Tommy - 12:26:
Yeah. Ben Foster was a guest on Mark Howard's show, actually, and they talked openly about the transfer. It was quite interesting. And I thought Mark was really good with how he said...well, let's listen to it. Actually, I'll play the clip.


Mark Howard:
The Gaffer phoned me Wednesday night. I'm walking into my daughter's school play and he's gone: "Chomp, Ive got a chance to sign Ben Foster." And I said straight away, just instinct went, do it. If it gets us over the line, do it, mate. 

Ben Foster:
Ah, that's nice!

Mark Howard:
And he went, "I don't want to upset you." And I was like, "Gaffer if it gets us over the line and we get promoted, I don't care."

Ben Foster:
Oh, mate.

Mark Howard:
And obviously that getting to meet you and that, and getting to know you now of training with you and that, it's like an absolute pleasure. But at first, everyone thought, oh, Mark would be so pissed. Like, proper pissed. And then obviously, after you coming in, I was like, if it gets through that door, mate, and we get promoted, let's just enjoy that moment.

Ben Foster:
Mate that is so proper that is. Honestly, that is so proper. 

Mark Howard:
That's what goalkeeping is about...

Tommy - 13:23:
It might be a little bit hard to understand. They talk very quickly in that minute clip, but basically, Mark was saying, if this is good for Wrexham, then I'm happy. I don't care about my personal situation. Of course, he'd love to play, but more important than that is Wrexham getting promoted. It was a really mature and professional way of looking at this signing. And I think also he saw Ben Foster, this player with so much experience, why wouldn't you want him to come in? And then you can learn from him and see how he prepares for matches and things like that. A really interesting insight with Mark Howard.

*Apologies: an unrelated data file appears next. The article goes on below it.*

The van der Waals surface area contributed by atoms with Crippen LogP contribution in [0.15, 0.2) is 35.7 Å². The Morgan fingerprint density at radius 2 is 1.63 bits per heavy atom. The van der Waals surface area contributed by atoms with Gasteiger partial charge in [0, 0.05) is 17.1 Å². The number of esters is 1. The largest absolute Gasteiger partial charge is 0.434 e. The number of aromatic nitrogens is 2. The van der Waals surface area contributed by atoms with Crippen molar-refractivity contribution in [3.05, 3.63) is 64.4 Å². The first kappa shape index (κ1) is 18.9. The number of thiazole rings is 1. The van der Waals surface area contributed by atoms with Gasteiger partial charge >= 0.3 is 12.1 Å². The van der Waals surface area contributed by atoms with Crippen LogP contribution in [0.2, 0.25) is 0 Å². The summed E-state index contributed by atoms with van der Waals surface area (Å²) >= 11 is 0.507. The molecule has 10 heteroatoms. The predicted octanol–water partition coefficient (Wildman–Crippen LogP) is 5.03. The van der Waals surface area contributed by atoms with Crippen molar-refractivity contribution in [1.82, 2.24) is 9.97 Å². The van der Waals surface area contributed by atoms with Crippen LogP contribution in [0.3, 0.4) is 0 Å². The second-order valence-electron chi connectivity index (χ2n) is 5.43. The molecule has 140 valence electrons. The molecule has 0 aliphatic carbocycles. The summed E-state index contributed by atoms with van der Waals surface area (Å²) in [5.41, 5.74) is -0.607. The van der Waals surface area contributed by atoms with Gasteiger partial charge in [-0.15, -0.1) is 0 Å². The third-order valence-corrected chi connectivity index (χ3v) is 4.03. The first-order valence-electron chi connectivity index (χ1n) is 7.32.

Tommy - 14:49:
I think it's a great part of this story that Mark Howard just happens to have his own podcast to tell his story as well because I think it is important. We're not talking about the highest level of football here, where these players are earning a lot of money. We're talking about the fifth division of football. These players - your career might be ten years and you're spending a lot of that on the bench as a second goalkeeper. It's amazing what Mark Howard said, I think.


Tommy - 15:37:
Just to round off the story of Ben Foster joining Wrexham, basically, it happened via agents. One of the guys he does the podcast with spoke with Wrexham and said, oh, do you need a goalkeeper? Wrexham kind of said, yeah, maybe we do. And it just kind of happened, I think, over the course of three days or so. It was really quick. And then suddenly Ben Foster is at Wrexham with Ryan Reynolds and Rob McElhaney. And as you said before, saving that penalty against Notts County just a few weeks ago. What an impact. I mean, that is why they signed him, for that kind of impact. And winning that match, saving that penalty already was a massive step to winning the league and getting promotion.

あの試合ね、結構長めのハイライトを見たんだけど、あれ、なんでベンフォスターここにいるの?って、なりましたね。ドキュメンタリーを見ていたので、レイントンだっけ ?正ゴールキーパーの彼が止めたんだろうなと思ったら、あれ?知ってる顔がいるぞみたいな。

Tommy - 16:32:
Yeah, of course. Rob Lainton was quite heavily focused in that show. They did a bit of an episode on him. So he was the goalkeeping star and now it's Ben Foster. But Ben Foster is more than a goalkeeping star, as we've mentioned, he's a YouTube star.

And this is probably the part that I wanted to talk about most on this episode because it's a really interesting thing that he's doing and has been doing for a few years now. So, as we mentioned, he started a YouTube channel under the name The Cycling Goalkeeper, which is a hint at one of his other passions, cycling. That passion for cycling actually started in 2020 during COVID Lockdowns, when he started to go out cycling just to try and keep fit. And at that point, he also discovered that these cycles also helped his mental health. He found himself more positive and staying positive through that incredibly tough COVID Lockdown. So he basically fell in love with cycling.


Tommy - 17:38:
I imagine in your contract it says you're not allowed to cycle.


Tommy - 17:43:
Yeah, I think there's probably a part…

Tommy - 17:49:
That's right, yes. Cycling is not so obviously not as dangerous as some other sports, but I could imagine higher profile players probably aren't allowed to cycle, so that might be why.